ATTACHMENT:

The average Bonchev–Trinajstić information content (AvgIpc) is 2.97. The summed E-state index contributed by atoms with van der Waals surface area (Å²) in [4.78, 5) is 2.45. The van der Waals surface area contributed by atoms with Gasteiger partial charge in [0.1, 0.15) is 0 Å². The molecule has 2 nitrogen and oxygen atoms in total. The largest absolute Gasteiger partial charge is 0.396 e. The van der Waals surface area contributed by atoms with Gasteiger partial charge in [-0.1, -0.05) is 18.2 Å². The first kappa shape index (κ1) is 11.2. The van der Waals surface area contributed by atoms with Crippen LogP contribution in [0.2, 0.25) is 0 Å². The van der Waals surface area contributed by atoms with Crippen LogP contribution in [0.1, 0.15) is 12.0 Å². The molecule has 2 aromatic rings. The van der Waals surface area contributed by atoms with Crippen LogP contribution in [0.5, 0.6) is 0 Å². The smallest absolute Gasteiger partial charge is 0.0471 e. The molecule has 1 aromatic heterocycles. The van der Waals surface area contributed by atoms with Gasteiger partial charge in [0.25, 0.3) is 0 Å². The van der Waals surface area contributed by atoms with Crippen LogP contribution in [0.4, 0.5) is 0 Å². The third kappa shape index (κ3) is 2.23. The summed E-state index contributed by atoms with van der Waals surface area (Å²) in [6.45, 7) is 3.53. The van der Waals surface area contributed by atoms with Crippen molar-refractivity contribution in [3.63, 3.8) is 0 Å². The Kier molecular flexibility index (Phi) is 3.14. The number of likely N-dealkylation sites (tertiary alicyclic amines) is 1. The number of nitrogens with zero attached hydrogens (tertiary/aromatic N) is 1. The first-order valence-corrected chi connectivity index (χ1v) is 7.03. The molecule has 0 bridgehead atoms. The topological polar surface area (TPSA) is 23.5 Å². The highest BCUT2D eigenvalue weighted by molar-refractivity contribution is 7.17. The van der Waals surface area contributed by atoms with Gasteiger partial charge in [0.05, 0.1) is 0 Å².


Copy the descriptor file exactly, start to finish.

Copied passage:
The average Bonchev–Trinajstić information content (AvgIpc) is 2.97. The summed E-state index contributed by atoms with van der Waals surface area (Å²) in [4.78, 5) is 2.45. The van der Waals surface area contributed by atoms with Gasteiger partial charge in [0.1, 0.15) is 0 Å². The molecule has 2 nitrogen and oxygen atoms in total. The largest absolute Gasteiger partial charge is 0.396 e. The van der Waals surface area contributed by atoms with Gasteiger partial charge in [-0.1, -0.05) is 18.2 Å². The first kappa shape index (κ1) is 11.2. The van der Waals surface area contributed by atoms with Crippen LogP contribution in [0.2, 0.25) is 0 Å². The van der Waals surface area contributed by atoms with Crippen LogP contribution in [0.1, 0.15) is 12.0 Å². The molecule has 2 aromatic rings. The van der Waals surface area contributed by atoms with Crippen LogP contribution in [0.5, 0.6) is 0 Å². The smallest absolute Gasteiger partial charge is 0.0471 e. The molecule has 1 aromatic heterocycles. The van der Waals surface area contributed by atoms with Gasteiger partial charge in [0.25, 0.3) is 0 Å². The van der Waals surface area contributed by atoms with Crippen LogP contribution in [0.4, 0.5) is 0 Å². The third kappa shape index (κ3) is 2.23. The summed E-state index contributed by atoms with van der Waals surface area (Å²) in [6.45, 7) is 3.53. The van der Waals surface area contributed by atoms with Crippen molar-refractivity contribution in [3.63, 3.8) is 0 Å². The Kier molecular flexibility index (Phi) is 3.14. The number of likely N-dealkylation sites (tertiary alicyclic amines) is 1. The number of nitrogens with zero attached hydrogens (tertiary/aromatic N) is 1. The first-order valence-corrected chi connectivity index (χ1v) is 7.03. The molecule has 0 bridgehead atoms. The topological polar surface area (TPSA) is 23.5 Å². The highest BCUT2D eigenvalue weighted by molar-refractivity contribution is 7.17. The van der Waals surface area contributed by atoms with Gasteiger partial charge in [0.05, 0.1) is 0 Å².